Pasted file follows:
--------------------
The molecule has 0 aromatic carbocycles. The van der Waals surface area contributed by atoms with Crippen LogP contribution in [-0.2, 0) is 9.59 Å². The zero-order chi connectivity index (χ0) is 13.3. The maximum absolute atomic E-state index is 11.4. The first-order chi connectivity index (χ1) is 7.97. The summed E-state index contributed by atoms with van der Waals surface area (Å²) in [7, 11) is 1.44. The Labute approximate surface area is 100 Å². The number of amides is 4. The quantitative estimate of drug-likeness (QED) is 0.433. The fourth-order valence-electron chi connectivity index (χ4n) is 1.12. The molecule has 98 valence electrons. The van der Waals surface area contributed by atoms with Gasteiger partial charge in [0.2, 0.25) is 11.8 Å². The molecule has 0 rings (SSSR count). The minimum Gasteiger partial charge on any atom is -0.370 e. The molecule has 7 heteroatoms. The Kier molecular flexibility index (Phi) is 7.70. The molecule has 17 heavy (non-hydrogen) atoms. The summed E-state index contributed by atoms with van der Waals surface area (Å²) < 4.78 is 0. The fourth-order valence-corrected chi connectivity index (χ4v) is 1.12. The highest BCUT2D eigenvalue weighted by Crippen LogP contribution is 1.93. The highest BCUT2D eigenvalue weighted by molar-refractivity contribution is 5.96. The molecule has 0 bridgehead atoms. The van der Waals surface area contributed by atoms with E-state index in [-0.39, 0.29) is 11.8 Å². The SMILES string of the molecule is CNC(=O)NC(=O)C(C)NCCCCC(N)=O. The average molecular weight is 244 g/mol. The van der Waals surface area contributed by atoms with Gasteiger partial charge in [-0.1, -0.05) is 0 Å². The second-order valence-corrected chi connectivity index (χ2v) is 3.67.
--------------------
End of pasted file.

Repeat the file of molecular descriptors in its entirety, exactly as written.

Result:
The molecule has 0 aromatic carbocycles. The van der Waals surface area contributed by atoms with Crippen LogP contribution in [-0.2, 0) is 9.59 Å². The zero-order chi connectivity index (χ0) is 13.3. The maximum absolute atomic E-state index is 11.4. The first-order chi connectivity index (χ1) is 7.97. The summed E-state index contributed by atoms with van der Waals surface area (Å²) in [7, 11) is 1.44. The Labute approximate surface area is 100 Å². The number of amides is 4. The quantitative estimate of drug-likeness (QED) is 0.433. The fourth-order valence-electron chi connectivity index (χ4n) is 1.12. The molecule has 98 valence electrons. The van der Waals surface area contributed by atoms with Gasteiger partial charge in [0.2, 0.25) is 11.8 Å². The molecule has 0 rings (SSSR count). The minimum Gasteiger partial charge on any atom is -0.370 e. The molecule has 7 heteroatoms. The Kier molecular flexibility index (Phi) is 7.70. The molecule has 17 heavy (non-hydrogen) atoms. The summed E-state index contributed by atoms with van der Waals surface area (Å²) < 4.78 is 0. The fourth-order valence-corrected chi connectivity index (χ4v) is 1.12. The highest BCUT2D eigenvalue weighted by Crippen LogP contribution is 1.93. The highest BCUT2D eigenvalue weighted by molar-refractivity contribution is 5.96. The molecule has 0 bridgehead atoms. The van der Waals surface area contributed by atoms with E-state index in [-0.39, 0.29) is 11.8 Å². The SMILES string of the molecule is CNC(=O)NC(=O)C(C)NCCCCC(N)=O. The average molecular weight is 244 g/mol. The van der Waals surface area contributed by atoms with Gasteiger partial charge in [-0.1, -0.05) is 0 Å². The second-order valence-corrected chi connectivity index (χ2v) is 3.67.